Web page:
But those delusions, as David hints, are fed by a temperament and changing that tendency is difficult. In fact it is a very helpful temperament in seeing patterns, finding happiness even if I must occasionally miss a night sleep, jump up for coffee unnecessarily or look twice at shadows!

  14. I remember a night when I was a teenager and left alone at my parent’s house. I was reading in the living room and thought I heard things upstairs and my mind began to run so wild that I ended up leaving the house and standing across the street until my parents came home.

    One of my favorite camp sites over in the Minister Creek area in PA is right by a loud stream. I imagine all kinds of sounds when I’m in the tent at night. One night I awoke and was sure I’d heard something. I was with two friends who were in another tent. I opened the front of my tent and poked my head out to see what I perhaps was imagining, only to see a family of raccoons dragging my friend’s underwear all over the camp site. I scared them off and learned that, while we had hung nearly everything in a bear bag, my friend thought powdered non-dairy creamer, since it was sealed in packets, would be safe. Not so much. 😉

    I remember when I was reading Frank Peretti’s novels about spiritual warfare, and at the same time listening to Bob Larson exorcise demons over the radio, I used to imagine demons in the shadows everywhere. I recall awaking late at night one time and feeling a dark presence and seeing some shapeless mass in front of me. Of course, I prayed it away with the power of Christ, and now know it was all in my head, thanks to my obsession.

  15. CRL

    But, of course, you don’t pour the mythical cup of coffee, nor do you live in constant paranoia of bears or demons in the shadows. Or, at very least, you do not mention these behaviours here.

    It’s a pretty natural human tendency to see figures in the shadows. I hear words in the repetitive sounds of dishwashers, windshield wipers, and the like. It’s not natural to live life haunted by the fear of demons in the shadows or convinced that the dishwasher is speaking to you. I guess this is what I was hinting at. When mild delusions become life altering paranoias, they become harmful.

  16. TWF

    Great post! The harm varies. The question is, as perhaps David alludes to, can you get rid of the harmful delusions without losing the fanciful and good ones?

  17. Wow, Mike, great examples of what happens when you expect to hear or see something. Are their images you maintain nowadays to help you see the world better?

    @ CRL ,

    @ TWF ,
    Agreed. I think we can use delusions instead of letting them use us. That is the trick. Hijack the mental machinery — remember, it does not have your total well-being in mind, so hijacking may a valuable strategy.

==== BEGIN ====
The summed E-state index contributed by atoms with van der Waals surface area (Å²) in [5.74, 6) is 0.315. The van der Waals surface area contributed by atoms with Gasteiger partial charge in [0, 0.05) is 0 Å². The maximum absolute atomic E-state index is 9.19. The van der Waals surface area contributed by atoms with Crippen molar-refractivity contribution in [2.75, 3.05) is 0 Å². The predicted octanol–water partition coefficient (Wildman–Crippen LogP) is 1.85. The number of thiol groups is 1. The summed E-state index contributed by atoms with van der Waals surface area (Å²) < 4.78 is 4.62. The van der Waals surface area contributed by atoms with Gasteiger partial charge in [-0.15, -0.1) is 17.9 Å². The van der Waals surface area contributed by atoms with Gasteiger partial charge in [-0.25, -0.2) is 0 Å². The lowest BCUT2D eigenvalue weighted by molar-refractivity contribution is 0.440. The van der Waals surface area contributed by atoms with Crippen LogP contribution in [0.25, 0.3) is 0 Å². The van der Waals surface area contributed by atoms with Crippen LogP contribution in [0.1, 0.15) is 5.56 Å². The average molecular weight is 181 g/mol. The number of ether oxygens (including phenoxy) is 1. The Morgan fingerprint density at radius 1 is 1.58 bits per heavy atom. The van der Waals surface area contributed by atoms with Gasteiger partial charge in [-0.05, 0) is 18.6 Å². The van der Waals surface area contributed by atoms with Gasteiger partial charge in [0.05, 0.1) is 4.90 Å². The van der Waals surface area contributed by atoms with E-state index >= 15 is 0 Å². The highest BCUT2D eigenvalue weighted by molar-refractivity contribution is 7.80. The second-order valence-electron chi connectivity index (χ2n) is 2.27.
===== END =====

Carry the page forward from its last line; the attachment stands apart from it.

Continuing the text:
18. It’s interesting, I still think about those things today from time to time. There’s a shortcut that I take at work, which is in darkness, aside from a little light coming from emergency exit signs. When I cut through it I usually think something like “What if zombie movies were real? This room would be a terrible place to run into them.” I don’t, however, imagine them or anything else to be there in the shadows. Of course, my brain still sees familiar shapes in shadows and other places, that’s just like seeing shapes in the clouds, but I don’t imagine any of them to be supernatural.

  19. Oh, I am so jealous. What a great mind and imagination you must have. I admit when I was creating more art I had similar sensory experiences, but now I’m a bit away from it. What a rich life we have when we use our creative minds. Enjoyed this post!

  20. @ Mike :
    Zombies? Wow, I have never seen them.

    @ amelie :
    Yes, the creative mind is something we dare not let atrophy — it offers us too much pleasure.

  21. @Sabio Well, I’ve only seen them in movies, TV shows, and video games. Can’t imagine why I would think of them. 😉

  22. @Sabio @David
    Patternicity recognition is not fixed, though I guess we all have tendencies. But you can train to adjust the volume knob for your patternicity recognition. When you are adept at turning it high or low at will, you can use it to yana-switch (change practice methodology) according to circumstances.

  23. @ Rin’dzin,
    I certainly know what you mean. I can dial mine up fairly easily and sometimes do it to enjoy my world. (if we are talking about the same thing) However, I am wondering if even that ability is easier for some dispositions than others.

  24. I think probably it is easier for some than others. A more fixed worldview at any part of the spectrum would correlate with less versatility. Is the ability to adjust the intensity of pattern recognition due to disposition (personality/genes)? I suspect it’s more to do with learning/training, because once recognized, you can hone the skill. That’s good news because it means you can work with it (or lack of it) proactively rather than ‘being a vehicle for it.’ I’ve nothing other than subjective evidence for this. It’d be great to run some experiments!

  25. I am always amazed at how fast we can be conditioned. Great visual post. I can almost picture the start of your morning.